Kiva: Micro Loans That Bless

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If you haven’t heard of Kiva, you need to hear it now. Kiva means “unity” or “agreement” in Swahili. The basic idea behind Kiva is the concept of microlending or microfinance. The premise behind microlending is that many smaller loans from different sources fund a whole complete loan. The difference between Kiva and another micro-finance based site, Prosper, is that interest isn’t charged to the borrowers. Also, the borrowers are small business owners in third-world and poorer countries of the world so these are loans that truly bless people who need it. Also, because these interest-free loans are loans rather than gifts, both the lender (you) and the borrower are on the same level so everyone feels good. And the Bible teaches that we shouldn’t charge interest to the poor anyway.

All it takes is a computer, the Internet, and a Paypal account to get started! If you go to the Kiva website, you will be able to browse small businesses from around the world from places such as Cambodia, Mexico, and others (however, because of recent huge press coverage, all loans are currently funded). You will be able to see a picture and a little description of what the loan is going to be used for. Some people own small markets and need some money to buy some inventory. Others raise sheep and need some money to buy some more to expand their business. Once you find someone you’re interested in helping, all you have to do is send via Paypal a minimum of $25 to help finance the entire loan. Loans have a 6 month or 12 month terms and the pay back rate has been an amazing 99%! You’ll get progress reports on how things are going for your specific “sponsored” small business as time goes on. As of right now, the entire amount that you loan goes to the entrepreneur in the other country. Kiva does not take a cut at all and is supported by donations from lenders.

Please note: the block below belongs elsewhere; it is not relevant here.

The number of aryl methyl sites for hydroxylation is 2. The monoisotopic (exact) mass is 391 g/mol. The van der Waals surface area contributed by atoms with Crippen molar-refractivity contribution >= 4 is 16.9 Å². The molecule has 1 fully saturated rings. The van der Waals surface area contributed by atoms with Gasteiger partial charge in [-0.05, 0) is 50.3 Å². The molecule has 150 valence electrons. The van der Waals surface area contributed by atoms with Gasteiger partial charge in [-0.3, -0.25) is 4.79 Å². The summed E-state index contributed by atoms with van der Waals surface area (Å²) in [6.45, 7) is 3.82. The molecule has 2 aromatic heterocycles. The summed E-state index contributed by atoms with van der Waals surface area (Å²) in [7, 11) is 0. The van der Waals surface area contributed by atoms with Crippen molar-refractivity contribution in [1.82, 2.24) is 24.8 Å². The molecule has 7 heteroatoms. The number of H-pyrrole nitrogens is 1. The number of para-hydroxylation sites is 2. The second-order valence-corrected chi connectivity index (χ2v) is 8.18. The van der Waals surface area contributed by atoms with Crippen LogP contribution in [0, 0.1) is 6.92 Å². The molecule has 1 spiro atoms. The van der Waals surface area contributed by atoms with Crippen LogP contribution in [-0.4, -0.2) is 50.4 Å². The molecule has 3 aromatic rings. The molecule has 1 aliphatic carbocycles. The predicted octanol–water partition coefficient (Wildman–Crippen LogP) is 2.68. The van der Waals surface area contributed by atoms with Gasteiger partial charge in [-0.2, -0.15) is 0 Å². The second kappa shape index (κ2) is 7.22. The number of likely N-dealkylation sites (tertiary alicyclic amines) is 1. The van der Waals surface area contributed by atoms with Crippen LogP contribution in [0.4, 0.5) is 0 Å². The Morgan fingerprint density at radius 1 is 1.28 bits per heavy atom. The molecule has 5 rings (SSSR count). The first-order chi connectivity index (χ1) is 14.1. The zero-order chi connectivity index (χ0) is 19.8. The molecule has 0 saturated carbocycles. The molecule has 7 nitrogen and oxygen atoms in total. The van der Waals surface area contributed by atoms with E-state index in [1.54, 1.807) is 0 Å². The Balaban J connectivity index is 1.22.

This is a great way to help the working poor around the world by lending some money to microfinance a loan. These really are loans that change lives and make a difference. Plus, you’re likely to get your money back so you can loan to someone else in need.

Check out the Christian Finance Kiva page and Kiva.org for more information!

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5 thoughts on “Kiva: Micro Loans That Bless”

  1. I have a correction to your post, they do charge interest. The interest though is used by the micro-finance organization to manage everything. You as the lender do not get a share of the interest. If you look at the details of the loan, it will show you how much they are charging. It ranges quite a bit, but some of them get up to 30%.

    Right now they don’t have any loans available due to recent publicity.

  2. I see you’ve had just one Kiva loan in 2007 under the ChristianFinance member name. What happened to the momentum so enthusiastically described in this blog post?

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